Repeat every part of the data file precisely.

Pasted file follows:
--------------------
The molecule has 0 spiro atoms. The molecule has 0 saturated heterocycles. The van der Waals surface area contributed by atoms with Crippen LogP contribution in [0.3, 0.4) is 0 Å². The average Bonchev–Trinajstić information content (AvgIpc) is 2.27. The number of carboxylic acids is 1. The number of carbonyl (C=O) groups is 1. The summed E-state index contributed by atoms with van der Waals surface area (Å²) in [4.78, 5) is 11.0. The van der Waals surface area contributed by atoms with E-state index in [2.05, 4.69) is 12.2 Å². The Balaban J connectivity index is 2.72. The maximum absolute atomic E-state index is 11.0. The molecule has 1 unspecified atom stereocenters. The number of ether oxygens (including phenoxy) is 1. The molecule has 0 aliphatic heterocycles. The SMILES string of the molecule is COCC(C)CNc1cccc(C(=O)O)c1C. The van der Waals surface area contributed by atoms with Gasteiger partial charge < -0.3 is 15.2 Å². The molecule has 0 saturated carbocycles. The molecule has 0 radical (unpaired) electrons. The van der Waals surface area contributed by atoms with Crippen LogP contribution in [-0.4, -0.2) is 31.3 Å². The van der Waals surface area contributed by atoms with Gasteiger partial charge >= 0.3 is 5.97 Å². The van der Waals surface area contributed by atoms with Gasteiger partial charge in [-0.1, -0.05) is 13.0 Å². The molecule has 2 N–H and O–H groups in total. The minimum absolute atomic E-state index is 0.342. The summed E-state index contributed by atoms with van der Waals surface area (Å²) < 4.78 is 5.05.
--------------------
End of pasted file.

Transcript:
The molecule has 0 spiro atoms. The molecule has 0 saturated heterocycles. The van der Waals surface area contributed by atoms with Crippen LogP contribution in [0.3, 0.4) is 0 Å². The average Bonchev–Trinajstić information content (AvgIpc) is 2.27. The number of carboxylic acids is 1. The number of carbonyl (C=O) groups is 1. The summed E-state index contributed by atoms with van der Waals surface area (Å²) in [4.78, 5) is 11.0. The van der Waals surface area contributed by atoms with E-state index in [2.05, 4.69) is 12.2 Å². The Balaban J connectivity index is 2.72. The maximum absolute atomic E-state index is 11.0. The molecule has 1 unspecified atom stereocenters. The number of ether oxygens (including phenoxy) is 1. The molecule has 0 aliphatic heterocycles. The SMILES string of the molecule is COCC(C)CNc1cccc(C(=O)O)c1C. The van der Waals surface area contributed by atoms with Gasteiger partial charge < -0.3 is 15.2 Å². The molecule has 0 saturated carbocycles. The molecule has 0 radical (unpaired) electrons. The van der Waals surface area contributed by atoms with Crippen LogP contribution in [-0.4, -0.2) is 31.3 Å². The van der Waals surface area contributed by atoms with Gasteiger partial charge >= 0.3 is 5.97 Å². The van der Waals surface area contributed by atoms with Gasteiger partial charge in [-0.1, -0.05) is 13.0 Å². The molecule has 2 N–H and O–H groups in total. The minimum absolute atomic E-state index is 0.342. The summed E-state index contributed by atoms with van der Waals surface area (Å²) < 4.78 is 5.05.